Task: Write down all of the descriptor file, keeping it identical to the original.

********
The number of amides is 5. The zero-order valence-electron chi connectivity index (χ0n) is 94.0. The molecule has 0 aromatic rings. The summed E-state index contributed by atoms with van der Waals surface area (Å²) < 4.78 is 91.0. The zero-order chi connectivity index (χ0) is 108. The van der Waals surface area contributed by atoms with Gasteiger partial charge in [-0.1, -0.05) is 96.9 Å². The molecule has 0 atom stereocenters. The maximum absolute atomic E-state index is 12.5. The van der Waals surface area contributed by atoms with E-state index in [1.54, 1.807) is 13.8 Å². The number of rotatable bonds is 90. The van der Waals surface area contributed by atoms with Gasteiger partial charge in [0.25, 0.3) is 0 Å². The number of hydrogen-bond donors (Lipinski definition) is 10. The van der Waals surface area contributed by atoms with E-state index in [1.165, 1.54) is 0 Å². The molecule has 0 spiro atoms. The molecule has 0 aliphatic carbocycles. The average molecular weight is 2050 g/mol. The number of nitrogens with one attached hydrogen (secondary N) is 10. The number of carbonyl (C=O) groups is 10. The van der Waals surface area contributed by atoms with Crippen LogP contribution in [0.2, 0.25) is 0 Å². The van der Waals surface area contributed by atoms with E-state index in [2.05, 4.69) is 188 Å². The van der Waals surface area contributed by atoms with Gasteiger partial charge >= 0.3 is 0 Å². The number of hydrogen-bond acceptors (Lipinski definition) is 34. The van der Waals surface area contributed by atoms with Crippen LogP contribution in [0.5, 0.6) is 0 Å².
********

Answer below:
The number of amides is 5. The zero-order valence-electron chi connectivity index (χ0n) is 94.0. The molecule has 0 aromatic rings. The summed E-state index contributed by atoms with van der Waals surface area (Å²) < 4.78 is 91.0. The zero-order chi connectivity index (χ0) is 108. The van der Waals surface area contributed by atoms with Gasteiger partial charge in [-0.1, -0.05) is 96.9 Å². The molecule has 0 atom stereocenters. The maximum absolute atomic E-state index is 12.5. The van der Waals surface area contributed by atoms with E-state index in [1.54, 1.807) is 13.8 Å². The number of rotatable bonds is 90. The van der Waals surface area contributed by atoms with Gasteiger partial charge in [0.25, 0.3) is 0 Å². The number of hydrogen-bond donors (Lipinski definition) is 10. The van der Waals surface area contributed by atoms with E-state index in [1.165, 1.54) is 0 Å². The molecule has 0 spiro atoms. The molecule has 0 aliphatic carbocycles. The average molecular weight is 2050 g/mol. The number of nitrogens with one attached hydrogen (secondary N) is 10. The number of carbonyl (C=O) groups is 10. The van der Waals surface area contributed by atoms with Crippen LogP contribution in [0.2, 0.25) is 0 Å². The van der Waals surface area contributed by atoms with E-state index in [2.05, 4.69) is 188 Å². The van der Waals surface area contributed by atoms with Gasteiger partial charge >= 0.3 is 0 Å². The number of hydrogen-bond acceptors (Lipinski definition) is 34. The van der Waals surface area contributed by atoms with Crippen LogP contribution in [0.5, 0.6) is 0 Å².